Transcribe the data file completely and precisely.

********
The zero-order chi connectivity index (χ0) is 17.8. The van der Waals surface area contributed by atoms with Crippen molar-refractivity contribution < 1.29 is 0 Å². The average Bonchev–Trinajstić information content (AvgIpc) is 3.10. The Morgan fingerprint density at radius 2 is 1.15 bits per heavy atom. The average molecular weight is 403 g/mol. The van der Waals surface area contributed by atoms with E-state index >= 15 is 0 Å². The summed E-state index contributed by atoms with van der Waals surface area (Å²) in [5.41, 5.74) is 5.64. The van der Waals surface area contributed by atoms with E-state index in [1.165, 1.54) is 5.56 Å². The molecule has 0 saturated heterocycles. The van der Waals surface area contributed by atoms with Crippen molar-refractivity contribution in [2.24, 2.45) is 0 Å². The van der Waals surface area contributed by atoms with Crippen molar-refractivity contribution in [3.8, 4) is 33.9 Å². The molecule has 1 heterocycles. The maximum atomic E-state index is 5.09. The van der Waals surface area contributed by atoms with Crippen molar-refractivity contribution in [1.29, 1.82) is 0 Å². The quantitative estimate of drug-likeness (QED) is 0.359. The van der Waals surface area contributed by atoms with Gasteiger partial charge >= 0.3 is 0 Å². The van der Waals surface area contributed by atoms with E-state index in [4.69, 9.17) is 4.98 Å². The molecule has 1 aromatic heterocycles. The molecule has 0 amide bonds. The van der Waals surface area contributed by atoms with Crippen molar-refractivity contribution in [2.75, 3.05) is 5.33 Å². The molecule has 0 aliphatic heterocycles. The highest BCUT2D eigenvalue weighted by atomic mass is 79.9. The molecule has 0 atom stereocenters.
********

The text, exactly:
The zero-order chi connectivity index (χ0) is 17.8. The van der Waals surface area contributed by atoms with Crippen molar-refractivity contribution < 1.29 is 0 Å². The average Bonchev–Trinajstić information content (AvgIpc) is 3.10. The Morgan fingerprint density at radius 2 is 1.15 bits per heavy atom. The average molecular weight is 403 g/mol. The van der Waals surface area contributed by atoms with E-state index >= 15 is 0 Å². The summed E-state index contributed by atoms with van der Waals surface area (Å²) in [5.41, 5.74) is 5.64. The van der Waals surface area contributed by atoms with E-state index in [1.165, 1.54) is 5.56 Å². The molecule has 0 saturated heterocycles. The van der Waals surface area contributed by atoms with Crippen molar-refractivity contribution in [2.24, 2.45) is 0 Å². The van der Waals surface area contributed by atoms with Crippen molar-refractivity contribution in [3.8, 4) is 33.9 Å². The molecule has 1 heterocycles. The maximum atomic E-state index is 5.09. The van der Waals surface area contributed by atoms with Crippen molar-refractivity contribution in [1.29, 1.82) is 0 Å². The quantitative estimate of drug-likeness (QED) is 0.359. The van der Waals surface area contributed by atoms with Gasteiger partial charge >= 0.3 is 0 Å². The van der Waals surface area contributed by atoms with E-state index in [4.69, 9.17) is 4.98 Å². The molecule has 1 aromatic heterocycles. The molecule has 0 amide bonds. The van der Waals surface area contributed by atoms with Crippen molar-refractivity contribution in [2.75, 3.05) is 5.33 Å². The molecule has 0 aliphatic heterocycles. The highest BCUT2D eigenvalue weighted by atomic mass is 79.9. The molecule has 0 atom stereocenters.